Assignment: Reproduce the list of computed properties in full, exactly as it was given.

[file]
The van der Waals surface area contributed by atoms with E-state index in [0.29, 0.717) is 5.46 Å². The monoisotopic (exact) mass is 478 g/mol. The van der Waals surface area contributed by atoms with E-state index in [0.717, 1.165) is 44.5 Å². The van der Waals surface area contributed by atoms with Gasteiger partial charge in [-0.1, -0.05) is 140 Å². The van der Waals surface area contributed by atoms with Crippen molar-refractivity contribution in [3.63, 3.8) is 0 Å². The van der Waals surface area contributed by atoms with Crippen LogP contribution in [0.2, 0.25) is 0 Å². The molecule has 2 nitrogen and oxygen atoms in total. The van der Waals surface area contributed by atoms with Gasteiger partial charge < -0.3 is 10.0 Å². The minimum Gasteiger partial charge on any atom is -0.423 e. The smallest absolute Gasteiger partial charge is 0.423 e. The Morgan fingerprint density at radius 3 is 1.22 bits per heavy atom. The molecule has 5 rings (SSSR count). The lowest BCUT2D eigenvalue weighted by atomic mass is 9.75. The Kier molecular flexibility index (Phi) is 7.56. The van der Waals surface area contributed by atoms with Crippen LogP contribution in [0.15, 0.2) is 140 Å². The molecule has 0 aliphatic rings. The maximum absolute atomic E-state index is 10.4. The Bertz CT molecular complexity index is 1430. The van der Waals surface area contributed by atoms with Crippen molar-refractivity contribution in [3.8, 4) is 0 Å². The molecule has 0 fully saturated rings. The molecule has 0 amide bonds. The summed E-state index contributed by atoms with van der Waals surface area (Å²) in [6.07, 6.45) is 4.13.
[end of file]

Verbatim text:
The van der Waals surface area contributed by atoms with E-state index in [0.29, 0.717) is 5.46 Å². The monoisotopic (exact) mass is 478 g/mol. The van der Waals surface area contributed by atoms with E-state index in [0.717, 1.165) is 44.5 Å². The van der Waals surface area contributed by atoms with Gasteiger partial charge in [-0.1, -0.05) is 140 Å². The van der Waals surface area contributed by atoms with Crippen molar-refractivity contribution in [3.63, 3.8) is 0 Å². The van der Waals surface area contributed by atoms with Crippen LogP contribution in [0.2, 0.25) is 0 Å². The molecule has 2 nitrogen and oxygen atoms in total. The van der Waals surface area contributed by atoms with Gasteiger partial charge < -0.3 is 10.0 Å². The minimum Gasteiger partial charge on any atom is -0.423 e. The smallest absolute Gasteiger partial charge is 0.423 e. The Morgan fingerprint density at radius 3 is 1.22 bits per heavy atom. The molecule has 5 rings (SSSR count). The lowest BCUT2D eigenvalue weighted by atomic mass is 9.75. The Kier molecular flexibility index (Phi) is 7.56. The van der Waals surface area contributed by atoms with Crippen LogP contribution in [0.15, 0.2) is 140 Å². The molecule has 0 aliphatic rings. The maximum absolute atomic E-state index is 10.4. The Bertz CT molecular complexity index is 1430. The van der Waals surface area contributed by atoms with Crippen molar-refractivity contribution in [3.8, 4) is 0 Å². The molecule has 0 fully saturated rings. The molecule has 0 amide bonds. The summed E-state index contributed by atoms with van der Waals surface area (Å²) in [6.07, 6.45) is 4.13.